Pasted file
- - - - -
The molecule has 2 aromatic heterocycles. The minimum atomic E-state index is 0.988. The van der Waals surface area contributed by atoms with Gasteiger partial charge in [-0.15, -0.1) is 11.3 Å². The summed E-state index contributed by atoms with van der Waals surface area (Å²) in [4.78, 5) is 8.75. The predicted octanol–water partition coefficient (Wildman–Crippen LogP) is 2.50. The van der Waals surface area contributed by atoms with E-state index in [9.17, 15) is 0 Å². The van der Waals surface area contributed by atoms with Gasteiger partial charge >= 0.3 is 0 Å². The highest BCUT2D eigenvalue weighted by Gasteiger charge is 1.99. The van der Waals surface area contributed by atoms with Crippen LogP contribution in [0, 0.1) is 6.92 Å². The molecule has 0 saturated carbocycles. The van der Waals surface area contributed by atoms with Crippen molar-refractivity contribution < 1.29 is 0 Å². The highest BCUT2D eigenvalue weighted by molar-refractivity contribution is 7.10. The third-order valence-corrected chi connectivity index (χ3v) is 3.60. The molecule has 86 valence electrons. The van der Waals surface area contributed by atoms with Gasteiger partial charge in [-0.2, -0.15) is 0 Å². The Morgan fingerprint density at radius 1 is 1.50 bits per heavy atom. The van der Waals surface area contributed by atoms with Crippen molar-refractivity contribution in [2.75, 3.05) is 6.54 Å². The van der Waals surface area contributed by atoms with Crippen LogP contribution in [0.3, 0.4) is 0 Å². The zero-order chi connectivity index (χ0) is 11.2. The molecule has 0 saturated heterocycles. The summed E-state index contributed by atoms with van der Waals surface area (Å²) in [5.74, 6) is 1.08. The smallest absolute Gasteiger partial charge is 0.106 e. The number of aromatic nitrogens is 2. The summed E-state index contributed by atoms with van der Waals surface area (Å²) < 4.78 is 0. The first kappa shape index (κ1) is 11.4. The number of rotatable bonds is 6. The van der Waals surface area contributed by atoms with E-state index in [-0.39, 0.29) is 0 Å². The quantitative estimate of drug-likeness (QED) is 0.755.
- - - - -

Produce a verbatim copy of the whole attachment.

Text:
The molecule has 2 aromatic heterocycles. The minimum atomic E-state index is 0.988. The van der Waals surface area contributed by atoms with Gasteiger partial charge in [-0.15, -0.1) is 11.3 Å². The summed E-state index contributed by atoms with van der Waals surface area (Å²) in [4.78, 5) is 8.75. The predicted octanol–water partition coefficient (Wildman–Crippen LogP) is 2.50. The van der Waals surface area contributed by atoms with E-state index in [9.17, 15) is 0 Å². The van der Waals surface area contributed by atoms with Gasteiger partial charge >= 0.3 is 0 Å². The highest BCUT2D eigenvalue weighted by Gasteiger charge is 1.99. The van der Waals surface area contributed by atoms with Crippen LogP contribution in [0, 0.1) is 6.92 Å². The molecule has 0 saturated carbocycles. The van der Waals surface area contributed by atoms with Crippen molar-refractivity contribution < 1.29 is 0 Å². The highest BCUT2D eigenvalue weighted by molar-refractivity contribution is 7.10. The third-order valence-corrected chi connectivity index (χ3v) is 3.60. The molecule has 86 valence electrons. The van der Waals surface area contributed by atoms with Gasteiger partial charge in [-0.2, -0.15) is 0 Å². The Morgan fingerprint density at radius 1 is 1.50 bits per heavy atom. The van der Waals surface area contributed by atoms with Crippen molar-refractivity contribution in [2.75, 3.05) is 6.54 Å². The van der Waals surface area contributed by atoms with Crippen LogP contribution in [0.3, 0.4) is 0 Å². The zero-order chi connectivity index (χ0) is 11.2. The molecule has 0 saturated heterocycles. The summed E-state index contributed by atoms with van der Waals surface area (Å²) in [5.74, 6) is 1.08. The smallest absolute Gasteiger partial charge is 0.106 e. The number of aromatic nitrogens is 2. The summed E-state index contributed by atoms with van der Waals surface area (Å²) < 4.78 is 0. The first kappa shape index (κ1) is 11.4. The number of rotatable bonds is 6. The van der Waals surface area contributed by atoms with E-state index in [-0.39, 0.29) is 0 Å². The quantitative estimate of drug-likeness (QED) is 0.755.